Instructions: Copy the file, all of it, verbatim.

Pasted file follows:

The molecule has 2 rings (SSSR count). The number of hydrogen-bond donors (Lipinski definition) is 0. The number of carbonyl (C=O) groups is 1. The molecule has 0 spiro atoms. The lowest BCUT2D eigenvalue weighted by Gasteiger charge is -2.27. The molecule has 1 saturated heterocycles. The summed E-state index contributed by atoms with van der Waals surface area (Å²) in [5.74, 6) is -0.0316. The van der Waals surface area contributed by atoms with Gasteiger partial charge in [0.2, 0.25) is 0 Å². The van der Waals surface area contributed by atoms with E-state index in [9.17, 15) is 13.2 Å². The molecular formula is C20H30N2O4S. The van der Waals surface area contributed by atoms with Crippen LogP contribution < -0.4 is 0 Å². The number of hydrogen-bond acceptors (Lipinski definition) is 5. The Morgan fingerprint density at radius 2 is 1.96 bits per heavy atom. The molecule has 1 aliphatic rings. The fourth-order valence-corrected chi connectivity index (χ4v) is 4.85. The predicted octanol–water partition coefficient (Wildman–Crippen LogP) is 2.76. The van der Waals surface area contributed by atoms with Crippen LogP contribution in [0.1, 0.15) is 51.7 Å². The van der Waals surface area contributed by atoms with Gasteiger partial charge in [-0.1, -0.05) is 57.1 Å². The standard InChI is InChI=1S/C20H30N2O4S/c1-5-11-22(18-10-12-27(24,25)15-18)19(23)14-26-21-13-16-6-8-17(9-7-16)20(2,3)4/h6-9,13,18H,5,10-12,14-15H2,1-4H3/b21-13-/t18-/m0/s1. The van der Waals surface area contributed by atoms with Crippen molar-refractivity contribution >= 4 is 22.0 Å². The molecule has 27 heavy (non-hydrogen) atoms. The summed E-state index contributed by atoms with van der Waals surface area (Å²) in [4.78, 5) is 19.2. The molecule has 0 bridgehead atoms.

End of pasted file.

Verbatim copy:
The molecule has 2 rings (SSSR count). The number of hydrogen-bond donors (Lipinski definition) is 0. The number of carbonyl (C=O) groups is 1. The molecule has 0 spiro atoms. The lowest BCUT2D eigenvalue weighted by Gasteiger charge is -2.27. The molecule has 1 saturated heterocycles. The summed E-state index contributed by atoms with van der Waals surface area (Å²) in [5.74, 6) is -0.0316. The van der Waals surface area contributed by atoms with Gasteiger partial charge in [0.2, 0.25) is 0 Å². The van der Waals surface area contributed by atoms with E-state index in [9.17, 15) is 13.2 Å². The molecular formula is C20H30N2O4S. The van der Waals surface area contributed by atoms with Crippen LogP contribution < -0.4 is 0 Å². The number of hydrogen-bond acceptors (Lipinski definition) is 5. The Morgan fingerprint density at radius 2 is 1.96 bits per heavy atom. The molecule has 1 aliphatic rings. The fourth-order valence-corrected chi connectivity index (χ4v) is 4.85. The predicted octanol–water partition coefficient (Wildman–Crippen LogP) is 2.76. The van der Waals surface area contributed by atoms with Crippen LogP contribution in [0.1, 0.15) is 51.7 Å². The van der Waals surface area contributed by atoms with Gasteiger partial charge in [-0.1, -0.05) is 57.1 Å². The standard InChI is InChI=1S/C20H30N2O4S/c1-5-11-22(18-10-12-27(24,25)15-18)19(23)14-26-21-13-16-6-8-17(9-7-16)20(2,3)4/h6-9,13,18H,5,10-12,14-15H2,1-4H3/b21-13-/t18-/m0/s1. The van der Waals surface area contributed by atoms with Crippen molar-refractivity contribution >= 4 is 22.0 Å². The molecule has 27 heavy (non-hydrogen) atoms. The summed E-state index contributed by atoms with van der Waals surface area (Å²) in [4.78, 5) is 19.2. The molecule has 0 bridgehead atoms.